Restaurateurs Will Beckett and Huw Gott opened their first Hawksmoor in Spitalfields, London, in 2006.
Since then, the group has grown to encompass six branches in the city, including the Knightsbridge outpost reviewed here, and one in Manchester, Edinburgh and New York.
What to expect and where to sit
A stone’s throw from Harrods, Hawksmoor Knightsbridge is a sophisticated space, catering to the area’s chic clientele.
The decor screams old-fashioned gentleman’s club, with its dark wood-panelled walls and brown leather banquettes.
A scattering of mustard seats offers a pop of character, as well as a welcome contrast to the muted tones.
A table at one of those banquettes offers the best vantage point from which to take in the busy dining room if you’re with a small party.
The larger tables in the corners, with bench-style seats, are a good choice if you need more space.
Staff are friendly, chatty and happy to recommend favourites, and they know the menu well. They’re also there just when you need them to be, but never interrupt.
Food is what sets the Knightsbridge branch apart. It caters to those with a taste for the finer things in life, with oysters being top of the list.
If you’re the kind known to dive straight into these at a UAE brunch, you’ll be in your element.
They’re cooked naturally, fried with devilled tartare or made Vietnamese-style, inspired by Beckett and Gott’s travels through Asia.
Seafood is the most impressive on the list of starters. You’re taken on a taste tour of the UK, with such standouts as a half Dartmouth lobster, Shetland mussels and Devon crab on toast.
My dining companion and I opt for the charcoal-roasted scallops and Dartmouth lobster to start.
The scallops are served on large shells, taking top marks for presentation and taste They are tender, sweet and garlicky, and a faultless beginning to our meal.
The lobster is enough to share between two, but the delicately flavoured, lightly textured meat is so moreish, a portion for one might be the way to go.
For sides we share the mac and cheese — a hit with its wonderfully crisp top, sharp taste and gooey texture — triple-cooked chips, mash and gravy, and a wholly appreciated, staff-recommended spinach with lemon and garlic. A light and refreshing accompaniment, it complements the flavours in the meat beautifully.
The main event is a carnivore’s dream. All of the cuts are present and correct, including a tomahawk if you want something really impressive on your table.
We opt for the porterhouse, chateaubriand and rib-eye steaks, and they do not disappoint. The porterhouse is a hit, the sirloin side cooked to a butter-like softness without the fillet portion suffering as a result. It’s deftly prepared and truly impressive.
Opting for a medium rare on the characteristically flavoursome rib-eye is our only mistake.
Cooked to at least medium would be best, and staff will advise you of a longer cooking time on this piece to break down the fat and release the flavour. The chateaubriand, though, is outstanding.
For dessert, staff recommend the quintessentially British rolos, with their delightfully chewy salted-caramel centres.
We also can’t resist the sticky toffee pudding, with its wickedly sweet treacle and thick, clotted cream; and the summer fruits crumble, which takes the edge off the sugar rush.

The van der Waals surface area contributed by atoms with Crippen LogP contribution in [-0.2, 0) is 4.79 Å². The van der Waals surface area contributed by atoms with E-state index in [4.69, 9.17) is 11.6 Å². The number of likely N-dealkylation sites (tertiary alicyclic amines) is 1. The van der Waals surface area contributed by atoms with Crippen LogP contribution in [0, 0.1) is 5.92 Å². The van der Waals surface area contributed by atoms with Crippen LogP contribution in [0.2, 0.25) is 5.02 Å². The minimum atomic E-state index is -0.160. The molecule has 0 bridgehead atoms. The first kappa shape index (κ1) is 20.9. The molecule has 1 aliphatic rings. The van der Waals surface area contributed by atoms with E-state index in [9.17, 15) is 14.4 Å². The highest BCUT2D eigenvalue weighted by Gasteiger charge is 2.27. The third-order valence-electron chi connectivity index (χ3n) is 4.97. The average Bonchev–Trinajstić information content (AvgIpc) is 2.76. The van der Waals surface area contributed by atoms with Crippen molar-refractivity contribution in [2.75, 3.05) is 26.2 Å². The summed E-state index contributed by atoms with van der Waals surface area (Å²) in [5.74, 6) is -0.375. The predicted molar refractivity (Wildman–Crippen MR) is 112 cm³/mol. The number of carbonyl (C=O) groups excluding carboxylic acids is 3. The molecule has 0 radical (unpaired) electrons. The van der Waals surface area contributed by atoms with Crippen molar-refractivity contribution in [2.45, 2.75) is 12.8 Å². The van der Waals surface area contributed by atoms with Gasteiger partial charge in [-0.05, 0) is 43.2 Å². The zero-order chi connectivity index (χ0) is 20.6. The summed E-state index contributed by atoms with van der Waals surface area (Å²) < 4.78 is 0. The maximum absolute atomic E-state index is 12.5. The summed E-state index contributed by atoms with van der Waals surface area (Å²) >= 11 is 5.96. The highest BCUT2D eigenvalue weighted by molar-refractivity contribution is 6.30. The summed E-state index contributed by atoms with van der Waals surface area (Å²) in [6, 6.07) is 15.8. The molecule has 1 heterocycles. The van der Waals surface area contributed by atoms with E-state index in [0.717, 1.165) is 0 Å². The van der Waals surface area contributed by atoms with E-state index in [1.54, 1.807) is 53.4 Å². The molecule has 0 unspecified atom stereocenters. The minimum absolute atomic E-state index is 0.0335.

It’s a wonderful end to a real treat of a meal.
The chateaubriand cooked to medium is a clear winner. Our knife glides through it to reveal a perfectly blushed centre.
The meat is tender and tasty, despite the fillet steak’s reputation for rarely packing a flavourful punch. It’s seasoned lightly and pairs beautifully with the smooth peppercorn sauce — with the Bearnaise it’s all a bit too rich.
We could order this cut until the proverbial cows come home at Hawksmoor, but we’d also go back to try the rib-eye, cooked a little longer next time.
A chat with the chef
Peter Woods is the Hawksmoor Group’s development chef. He began his career at 16, at The Savoy.
He has worked with some of the best chefs in the industry, including Marco Pierre White and Tom Aitkin, and has led kitchens of hotels and members’ clubs in London, including The Corinthia and The Hurlingham Club.
Woods has been with Hawksmoor for just over a year, first cooking at the Spitalfields restaurant and now overseeing the development of the menus and staff training. His cooking style, he says, is traditional French.
“I like to bring these classic techniques into all parts of our menus, as well as into the training we do with younger team members in the kitchens.”
Despite the delectable steaks coming out of the kitchen, Woods says his favourite ingredient to cook with is fish, perhaps not surprising when looking at the Knightsbridge branch’s menu.
“England’s south coast has such excellent fish and seafood, and I’m very passionate about it. At Hawksmoor, we work directly with fishermen to bring some of the best-quality fish and seafood to the plate.
“My favourite fish is monkfish. It’s a meaty, fleshy fish that holds up well to grilling, and we serve it simply grilled over charcoal.”
His favourite cut of meat is the prime rib. “It’s an opulent piece that sings at you,” Woods says.
And for dessert, his choice every time is the sticky toffee pudding. “It’s just stunning and it doesn’t matter how much you’ve eaten; you can always enjoy a spoonful of it at the end.”
Price point and contact information
Starters range from £9 ($10.45) to £18 and mains go for £18 to £39. Steaks are priced from £8 for 100g and sides from £4.50. Desserts will set you back from £8.50.
Hawksmoor Knightsbridge at 3 Yeoman’s Row, London, is open from 5pm to 9pm from Monday to Wednesday; 5pm-9.30pm on Thursday; 5pm-10pm on Friday; noon-3.30pm, then 4.30pm-10pm on Saturday; and 11.30am-8.30pm on Sunday. For reservations, call 0044 20 7590 9290 or visit www.thehawksmoor.com.
This review was conducted at the invitation of the restaurant